VATICAN CITY - Pope Francis on Thursday marked the first anniversary of his election in prayer and quiet contemplation of the meaning of Lent, far from the adoring crowds and controversies of Rome.
In keeping with Francis's tendency to eschew much of the pomp and ceremony associated with his role, the anniversary was not marked in any official way, with the exception a solitary tweet from the official @Pontifex account.
"Please pray for me," the 77-year-old wrote to his 12 million followers in nine languages, echoing an appeal he made in his first address to followers from the balcony of St Peter's Basilica exactly one year ago.
Francis was spending the day on a pre-Easter spiritual retreat in the Castelli Romani, a picturesque area on the southeastern outskirts of Rome. He left the Vatican on Sunday after his weekly blessing and will return on Saturday.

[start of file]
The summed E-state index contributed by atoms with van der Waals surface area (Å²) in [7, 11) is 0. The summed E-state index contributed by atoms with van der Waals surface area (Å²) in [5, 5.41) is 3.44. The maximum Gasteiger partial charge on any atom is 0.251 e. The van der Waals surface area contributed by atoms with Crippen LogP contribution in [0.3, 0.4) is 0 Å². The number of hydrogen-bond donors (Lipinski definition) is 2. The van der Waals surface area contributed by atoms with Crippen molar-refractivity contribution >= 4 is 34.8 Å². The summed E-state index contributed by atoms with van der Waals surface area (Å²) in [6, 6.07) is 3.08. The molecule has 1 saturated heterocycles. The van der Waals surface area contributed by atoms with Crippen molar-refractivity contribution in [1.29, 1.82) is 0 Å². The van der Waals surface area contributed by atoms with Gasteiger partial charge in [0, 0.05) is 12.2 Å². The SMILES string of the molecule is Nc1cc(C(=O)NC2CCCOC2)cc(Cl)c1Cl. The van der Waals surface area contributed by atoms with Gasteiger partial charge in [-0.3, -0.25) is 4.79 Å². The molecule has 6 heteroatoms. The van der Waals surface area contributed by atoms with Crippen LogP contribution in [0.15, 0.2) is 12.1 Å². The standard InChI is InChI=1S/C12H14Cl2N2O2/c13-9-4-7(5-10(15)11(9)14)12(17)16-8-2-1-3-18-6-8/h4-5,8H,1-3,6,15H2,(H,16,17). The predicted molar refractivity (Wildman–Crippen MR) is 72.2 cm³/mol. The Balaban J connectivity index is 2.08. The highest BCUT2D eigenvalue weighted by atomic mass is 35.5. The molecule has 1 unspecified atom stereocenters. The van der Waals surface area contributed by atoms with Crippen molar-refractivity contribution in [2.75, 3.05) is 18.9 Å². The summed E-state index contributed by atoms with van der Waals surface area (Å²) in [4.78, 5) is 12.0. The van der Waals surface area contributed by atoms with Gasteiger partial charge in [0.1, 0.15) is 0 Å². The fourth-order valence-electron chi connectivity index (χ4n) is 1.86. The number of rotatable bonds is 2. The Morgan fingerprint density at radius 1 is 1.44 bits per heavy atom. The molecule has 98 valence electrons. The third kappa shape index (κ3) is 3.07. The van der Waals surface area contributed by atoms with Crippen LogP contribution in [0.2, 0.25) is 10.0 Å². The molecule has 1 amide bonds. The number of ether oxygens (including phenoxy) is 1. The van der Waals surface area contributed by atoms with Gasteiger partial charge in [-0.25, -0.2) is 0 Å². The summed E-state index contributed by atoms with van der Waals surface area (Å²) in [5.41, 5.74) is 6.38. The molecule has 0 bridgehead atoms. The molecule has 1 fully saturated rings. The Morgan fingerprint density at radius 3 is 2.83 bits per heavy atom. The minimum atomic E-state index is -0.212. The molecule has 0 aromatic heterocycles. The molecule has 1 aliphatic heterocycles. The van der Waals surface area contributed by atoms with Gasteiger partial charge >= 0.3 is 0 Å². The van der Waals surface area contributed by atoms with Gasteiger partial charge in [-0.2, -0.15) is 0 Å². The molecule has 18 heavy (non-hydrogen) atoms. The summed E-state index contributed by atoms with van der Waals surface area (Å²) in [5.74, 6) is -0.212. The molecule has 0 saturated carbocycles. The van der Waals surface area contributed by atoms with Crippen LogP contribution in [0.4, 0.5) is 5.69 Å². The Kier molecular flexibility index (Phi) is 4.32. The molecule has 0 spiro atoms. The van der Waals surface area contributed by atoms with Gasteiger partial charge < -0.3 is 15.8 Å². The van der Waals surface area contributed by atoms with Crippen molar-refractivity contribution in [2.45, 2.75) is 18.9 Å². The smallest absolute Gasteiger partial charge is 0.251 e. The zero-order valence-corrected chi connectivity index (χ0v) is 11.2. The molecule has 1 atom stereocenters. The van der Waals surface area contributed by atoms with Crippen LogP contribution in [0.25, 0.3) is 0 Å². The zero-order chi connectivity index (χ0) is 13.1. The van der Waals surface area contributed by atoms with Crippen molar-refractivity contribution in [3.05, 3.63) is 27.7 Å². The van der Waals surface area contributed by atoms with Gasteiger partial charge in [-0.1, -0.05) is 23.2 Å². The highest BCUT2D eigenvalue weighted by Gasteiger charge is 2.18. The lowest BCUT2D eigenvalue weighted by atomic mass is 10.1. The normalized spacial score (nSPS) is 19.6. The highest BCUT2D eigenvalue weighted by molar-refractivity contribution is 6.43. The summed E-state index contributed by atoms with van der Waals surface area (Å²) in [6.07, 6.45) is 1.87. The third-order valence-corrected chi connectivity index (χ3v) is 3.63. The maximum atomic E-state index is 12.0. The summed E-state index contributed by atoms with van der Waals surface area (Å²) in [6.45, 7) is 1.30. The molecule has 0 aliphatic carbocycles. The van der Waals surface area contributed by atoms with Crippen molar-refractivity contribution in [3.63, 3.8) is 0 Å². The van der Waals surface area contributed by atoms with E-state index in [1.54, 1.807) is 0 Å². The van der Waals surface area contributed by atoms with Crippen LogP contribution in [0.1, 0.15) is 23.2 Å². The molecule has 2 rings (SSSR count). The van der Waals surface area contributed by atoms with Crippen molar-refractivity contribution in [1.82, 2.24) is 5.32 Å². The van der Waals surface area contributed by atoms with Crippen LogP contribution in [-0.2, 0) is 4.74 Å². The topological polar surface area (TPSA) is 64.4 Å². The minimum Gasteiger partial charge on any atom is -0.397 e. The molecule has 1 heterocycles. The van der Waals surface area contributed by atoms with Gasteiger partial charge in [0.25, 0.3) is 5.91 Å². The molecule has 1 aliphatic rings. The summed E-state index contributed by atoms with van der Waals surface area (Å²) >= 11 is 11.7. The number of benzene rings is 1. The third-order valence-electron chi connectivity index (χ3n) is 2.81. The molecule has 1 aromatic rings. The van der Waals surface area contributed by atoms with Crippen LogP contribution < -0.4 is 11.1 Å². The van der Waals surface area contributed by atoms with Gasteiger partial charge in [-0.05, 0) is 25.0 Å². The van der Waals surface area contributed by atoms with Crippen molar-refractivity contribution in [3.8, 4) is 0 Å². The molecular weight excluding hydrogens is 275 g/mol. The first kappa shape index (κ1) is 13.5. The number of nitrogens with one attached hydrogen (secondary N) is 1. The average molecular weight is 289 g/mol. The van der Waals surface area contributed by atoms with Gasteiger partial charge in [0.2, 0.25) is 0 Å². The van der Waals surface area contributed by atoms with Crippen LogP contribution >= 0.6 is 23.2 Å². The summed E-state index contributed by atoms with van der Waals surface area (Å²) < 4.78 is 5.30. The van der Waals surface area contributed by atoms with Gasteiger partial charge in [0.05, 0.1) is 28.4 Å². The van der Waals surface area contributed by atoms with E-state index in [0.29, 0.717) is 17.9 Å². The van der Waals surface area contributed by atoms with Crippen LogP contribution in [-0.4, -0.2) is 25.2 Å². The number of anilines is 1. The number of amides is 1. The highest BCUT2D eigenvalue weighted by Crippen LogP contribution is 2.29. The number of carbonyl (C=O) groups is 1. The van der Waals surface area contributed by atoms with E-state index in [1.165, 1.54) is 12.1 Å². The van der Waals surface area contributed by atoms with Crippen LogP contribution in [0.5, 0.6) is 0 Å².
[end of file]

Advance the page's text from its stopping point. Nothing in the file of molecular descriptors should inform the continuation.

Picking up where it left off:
During his weekly Angelus blessing of the faithful in Saint Peter's square last Sunday, he urged believers to resist temptation. "We must get rid of idols, of vanities, and build our lives on the essentials," he said.
The Lenten retreat is a regular fixture in the Vatican calendar and its focus on self-denial, penance and repentance chimes with the tone Francis has set for his papacy through his emphasis on the themes of mercy, humility and support for the poor.
The pope's extraordinary popularity has helped increase church attendance around the world but it has also fuelled the growth of a cult of personality that he has denounced as inappropriate, and some observers fear may lead to a backlash.
"Portraying the pope as a kind of superman, a type of star, it seems offensive," Francis recently told Italian daily Corriere della Sera. French Vatican expert Frederic Mounier, who has just published a book entitled "The Vatican Spring", added: "The same media that builds him up into an adored icon could just as easily end up trying to lynch him."
More than anything, the pope's first year in office has been marked by his apparently sincere determination to maintain the kind of simple lifestyle the former Jorge Mario Bergoglio has had throughout his career as a priest.